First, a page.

TWIN FALLS • Jacque Salisbury hardly ever asks her students to open their physical science textbooks.
She prefers more engaging, hands-on learning. Plus, the middle school books are more than a decade old.
“If you’re going to hand kids really old textbooks, they’re not going to be passionate about science,” said Salisbury, who has been teaching for 24 years.
Across the Magic Valley, thousands of students are using textbooks with outdated information.
That’s because many school districts are holding off on buying replacements, said L.T. Erickson, secondary programs director for the Twin Falls School District.
Part of the problem is a lack of materials aligned with Common Core Standards, which Idaho adopted in 2011 and taught for the first time last school year.
“We’re just waiting for the textbooks to catch up with the new standards,” Erickson said.
And since 2010, Idaho districts have gone without money specifically for textbooks.
“After that disappeared, the districts were left with using their discretionary money,” said Idaho Department of Education spokesman Kelly Everitt.
Many rely on voter-approved supplemental levies to pay for basic operating expenses, such as buying new books. The Twin Falls district is seeking renewal of its two-year, $9 million levy during the March 10 election.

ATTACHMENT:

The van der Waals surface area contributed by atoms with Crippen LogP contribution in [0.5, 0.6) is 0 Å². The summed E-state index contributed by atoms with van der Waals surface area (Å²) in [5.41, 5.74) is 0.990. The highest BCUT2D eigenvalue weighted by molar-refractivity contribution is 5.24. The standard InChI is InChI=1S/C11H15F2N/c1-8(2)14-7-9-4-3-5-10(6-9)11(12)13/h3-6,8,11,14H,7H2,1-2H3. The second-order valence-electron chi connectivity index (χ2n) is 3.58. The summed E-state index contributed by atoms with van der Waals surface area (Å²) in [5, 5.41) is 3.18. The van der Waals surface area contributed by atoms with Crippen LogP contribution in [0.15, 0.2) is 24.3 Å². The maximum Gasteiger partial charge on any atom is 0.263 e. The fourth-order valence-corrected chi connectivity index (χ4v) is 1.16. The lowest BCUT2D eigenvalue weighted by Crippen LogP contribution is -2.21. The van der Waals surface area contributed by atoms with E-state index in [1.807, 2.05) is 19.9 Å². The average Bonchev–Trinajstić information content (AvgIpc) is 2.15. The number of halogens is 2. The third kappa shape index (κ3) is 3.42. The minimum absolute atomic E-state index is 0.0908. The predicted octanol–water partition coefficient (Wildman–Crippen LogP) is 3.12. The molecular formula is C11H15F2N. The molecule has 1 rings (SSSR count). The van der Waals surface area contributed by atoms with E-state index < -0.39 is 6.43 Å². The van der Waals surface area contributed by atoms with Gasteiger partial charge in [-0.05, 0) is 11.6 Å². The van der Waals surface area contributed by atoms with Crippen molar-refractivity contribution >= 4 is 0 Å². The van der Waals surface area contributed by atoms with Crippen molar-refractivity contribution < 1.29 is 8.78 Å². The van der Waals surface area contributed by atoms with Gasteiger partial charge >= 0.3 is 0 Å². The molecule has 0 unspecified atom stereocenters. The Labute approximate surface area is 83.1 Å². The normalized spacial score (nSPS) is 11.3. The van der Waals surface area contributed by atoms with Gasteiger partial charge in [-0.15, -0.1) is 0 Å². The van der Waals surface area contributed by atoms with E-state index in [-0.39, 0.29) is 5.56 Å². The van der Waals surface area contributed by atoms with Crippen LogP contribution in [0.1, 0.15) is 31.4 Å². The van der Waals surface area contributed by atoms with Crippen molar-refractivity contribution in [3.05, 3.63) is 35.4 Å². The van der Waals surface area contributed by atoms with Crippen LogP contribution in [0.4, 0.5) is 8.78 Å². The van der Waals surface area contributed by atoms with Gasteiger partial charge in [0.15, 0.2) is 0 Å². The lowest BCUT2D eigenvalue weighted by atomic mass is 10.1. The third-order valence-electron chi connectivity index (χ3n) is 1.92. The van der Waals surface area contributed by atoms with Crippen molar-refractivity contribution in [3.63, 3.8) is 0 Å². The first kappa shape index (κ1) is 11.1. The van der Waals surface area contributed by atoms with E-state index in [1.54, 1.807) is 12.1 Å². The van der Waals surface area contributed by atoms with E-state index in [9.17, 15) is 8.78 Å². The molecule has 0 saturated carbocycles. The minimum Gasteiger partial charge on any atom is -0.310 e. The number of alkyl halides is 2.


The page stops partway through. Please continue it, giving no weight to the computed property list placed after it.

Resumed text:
Salisbury’s eight-graders at Vera C. O’Leary Middle School are using textbooks with worn edges. And over the years, students have drawn on pages with pencil.
On Thursday, Salisbury opened a textbook and looked at the inside front cover. The book was published in 1993 and has been used in classrooms for 12 years.
Science changes quickly, Salisbury said, so it didn’t take long for a book to lose its relevance.
Some textbooks have been replaced recently at Twin Falls schools, such as for middle and high school social studies. The district also buys materials for new classes such as business and college-level algebra.
For classes with old textbooks, teachers are finding ways to get up-to-date information to students.
“Our teachers have done a really good job of supplementing,” Erickson said.
Schools are also grappling with whether to buy hard copy textbooks or e-book versions.
“It’s been kind of a weird time in curriculum,” Erickson said, adding the district doesn’t want to regret a purchase.
It can easily cost $750,000 to $1 million to replace materials for one subject area districtwide, he said.
The district is paying more than $900,000 for a six-year subscription for Reading Wonders, a new elementary school program aligned with Common Core. Students use hard copy books, digital e-books, videos and vocabulary games.
In Cassia County, schools are also struggling to find money to replace textbooks.
Burley High teacher Colleen Parkin told the Times-News last year that her social studies textbooks are ragged and more than 10 years old.
“They are hanging on by a thread,” she said. “It’s a huge issue. I know it’s about money, and the state said we were all going to get laptops and go digital. But that hasn’t come through.”